The Code forms part the ASA’s self-regulatory framework and sits alongside legislation that applies to the advertisement of alcohol, such as the Sale and Supply of Alcohol Act 2012. The Code applies to alcohol advertising and promotion in any medium. This includes not only traditional TV advertisements but extends to influencers engaged to provide content to advertise alcohol.
With the increased trend of drinking low alcohol alternatives, and the potential for confusion between alcoholic and low or zero-percent products, the Code also extends to the advertisement and promotion of a consumable that contains less than 1.15% of ethanol if marketed as a non-alcoholic variant of an alcoholic product (with more than 1.15% ethanol by volume).
The Code focuses on the following three main principles, social responsibility; truthful representation; and alcohol sponsorship advertising and promotion. Alcohol advertisements being prepared and placed with a high standard of social responsibility was the dominant theme of the first 31 decisions released by the ASA Complaints Board under the Code.
In ensuring that advertisements are prepared with a due sense of social responsibility, the Code focuses on ensuring that alcohol advertisement and promotion is targeted toward adults and that appropriate measures are in place to protect and prevent minors and vulnerable individuals from accessing alcohol advertising content. Individuals who are currently popular with minors should not be used to promote alcohol unless appropriate care is taken to ensure the advertisement is only accessed by adults. Advertisements should not suggest that consumption of alcohol will better an individual’s situation or attributes, nor should they encourage excessive drinking.
An example of social responsibility being considered by the ASA was seen in the Complaints Board’s decision over an advertisement on Countdown’s website which included alcohol in an advertisement for “more than 500 everyday essentials”. A complaint was filed that it was not socially responsible to promote alcohol as an everyday essential. The Complaints Board agreed and upheld the complaint. It considered that the take-away from the advertisement was that “everyday essentials” were products that were necessary items, used daily. The representation of alcohol in this way was found to go against the main principles of the Code. Consequently, the Complaints Board said the advertisement was not socially responsible.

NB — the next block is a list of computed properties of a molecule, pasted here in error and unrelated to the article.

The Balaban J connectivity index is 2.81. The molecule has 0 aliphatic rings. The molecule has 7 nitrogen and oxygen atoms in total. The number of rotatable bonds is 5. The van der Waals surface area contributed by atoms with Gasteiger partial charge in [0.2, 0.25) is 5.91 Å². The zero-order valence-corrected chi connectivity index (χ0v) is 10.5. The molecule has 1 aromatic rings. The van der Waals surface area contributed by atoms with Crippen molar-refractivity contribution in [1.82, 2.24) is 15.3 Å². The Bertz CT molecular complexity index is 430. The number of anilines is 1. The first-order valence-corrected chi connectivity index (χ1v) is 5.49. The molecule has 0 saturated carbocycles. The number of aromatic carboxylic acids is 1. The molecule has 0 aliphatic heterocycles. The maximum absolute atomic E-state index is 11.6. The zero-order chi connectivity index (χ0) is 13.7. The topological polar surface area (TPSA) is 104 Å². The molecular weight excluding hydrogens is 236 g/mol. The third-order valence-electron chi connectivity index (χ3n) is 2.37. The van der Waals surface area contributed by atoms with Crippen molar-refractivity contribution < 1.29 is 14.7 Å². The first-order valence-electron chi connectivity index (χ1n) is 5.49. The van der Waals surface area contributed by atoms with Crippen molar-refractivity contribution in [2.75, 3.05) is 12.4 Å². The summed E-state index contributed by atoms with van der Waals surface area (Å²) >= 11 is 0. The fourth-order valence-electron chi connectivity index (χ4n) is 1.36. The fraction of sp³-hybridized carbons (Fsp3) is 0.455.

With all this to consider, to avoid feeling groggy after your next alcohol campaign, take a moment before launching the campaign to check that your advertisement stands up straight next to the requirements of the Code.
If you have any questions about your obligations under the Alcohol Advertising and Promotion Code, please get in touch with our Business Advice Team or your usual contact at Hesketh Henry.
Disclaimer: The information contained in this article is current at the date of publishing and is of a general nature. It should be used as a guide only and not as a substitute for obtaining legal advice. Specific legal advice should be sought where required.